With less than a week before Election Day, Democrats are experiencing election panic. After having what seemed like an insurmountable lead just weeks ago, FBI Director James Comey renewed fears and animosity about Hillary Clinton's private email server — and now, the polls have tightened, with Clinton's election victory seeming uncertain. It seems the letter Comey sent to Congress last week, notifying members the FBI was reviewing new emails, could upend the race.
Or could it? While the emails have been covered as the biggest "October Surprise" in election history, the hard evidence that they are causing the polls to tighten is actually more difficult to discern.
According to Gallup, voters didn't actually change their opinion about Clinton after the FBI scandal. Forty-two percent of Americans had a favorable opinion of Clinton before the scandal reignited — and the same after. In a Morning Consult poll conducted immediately after the news, 42 percent of undecided voters said they were less likely to vote for Clinton after the revelation. This seems like a big number, but it's not that different than the 41 percent who said it has no bearing. The overall result of that poll found that Clinton's lead was the same as it was before the news.
However, the general movement towards the race is definitely towards Trump. But that may be more complicated than just "Emails!"
To understand what is happening here, it's important to notice that the poll tightening actually started before Oct. 28, the day that Comey sent his letter to Congress. That makes some sense based on the general trends of the presidential race for the past several months — a news story (the Democratic convention, the debates, the Access Hollywood hot mic tape) will push Clinton into an extreme lead, which then eventually fades over time as it leaves the headlines, only to then take a more extreme dive when a news story bad for her replaces the previous one. Then, the process repeats.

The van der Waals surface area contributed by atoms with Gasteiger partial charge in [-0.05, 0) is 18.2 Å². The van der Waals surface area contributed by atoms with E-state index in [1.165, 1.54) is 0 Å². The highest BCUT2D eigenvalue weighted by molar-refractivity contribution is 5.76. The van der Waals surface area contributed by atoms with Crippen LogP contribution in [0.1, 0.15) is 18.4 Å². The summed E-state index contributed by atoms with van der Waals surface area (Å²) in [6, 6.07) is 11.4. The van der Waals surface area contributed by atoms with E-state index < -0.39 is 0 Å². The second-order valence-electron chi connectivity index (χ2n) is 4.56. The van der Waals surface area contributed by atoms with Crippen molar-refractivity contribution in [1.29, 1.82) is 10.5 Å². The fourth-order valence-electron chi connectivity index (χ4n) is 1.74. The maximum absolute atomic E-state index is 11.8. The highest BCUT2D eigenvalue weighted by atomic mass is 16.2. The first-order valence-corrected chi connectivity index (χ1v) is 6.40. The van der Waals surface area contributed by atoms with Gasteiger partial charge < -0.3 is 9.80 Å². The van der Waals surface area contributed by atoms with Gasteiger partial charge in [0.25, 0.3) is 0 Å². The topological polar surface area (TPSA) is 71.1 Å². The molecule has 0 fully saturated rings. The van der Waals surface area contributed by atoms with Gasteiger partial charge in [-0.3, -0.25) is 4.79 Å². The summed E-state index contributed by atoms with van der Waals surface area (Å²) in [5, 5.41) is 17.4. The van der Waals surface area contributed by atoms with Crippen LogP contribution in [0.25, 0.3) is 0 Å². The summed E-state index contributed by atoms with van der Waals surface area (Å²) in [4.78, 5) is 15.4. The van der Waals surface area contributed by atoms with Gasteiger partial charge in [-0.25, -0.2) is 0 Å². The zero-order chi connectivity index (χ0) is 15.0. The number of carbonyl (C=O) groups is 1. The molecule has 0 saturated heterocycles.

In the final stretch, Trump benefits from a final reckoning from the portion of Republican voters who have disliked him this whole time. Trump has his highest percentage of Republicans who plan to vote for him of any point so far this election cycle. There are several likely reasons — anti-Trump Republicans who don't want Clinton are resigning themselves to vote for the alternative, Republican commentators are pushing to rally around Trump despite his imperfections, and Gary Johnson's campaign has collapsed.
A certain segment of experts have argued that the whiplash behavior of polls this cycle obscures deeper steadiness by voters. Sam Wang of Princeton University argued in the New York Times that the strong party loyalty of most voters makes the results keep reverting to normal (a Clinton win by four or so points) despite brief swings in the polls. Wang also gives Trump a 1 pecent chance of winning based on polling data for the same reason he doubts a Clinton landslide. The political scientists behind YouGov's polling find similar results from a panel that contacts the same voters repeatedly over months — in the wake of big news stories, few voters change their views. However, many supporters of a candidate facing bad news won't respond as often.
Their lack of response swings many of the polls — if Clinton supporters don't respond when the emails are in the news, the polls will show Trump leading. But the real question becomes — will those Clinton supporters still vote Clinton on Election Day? It's hard to tell, but with early voting so high this year, there's reason to believe they'll turn out, even if they won't talk to pollsters about it.
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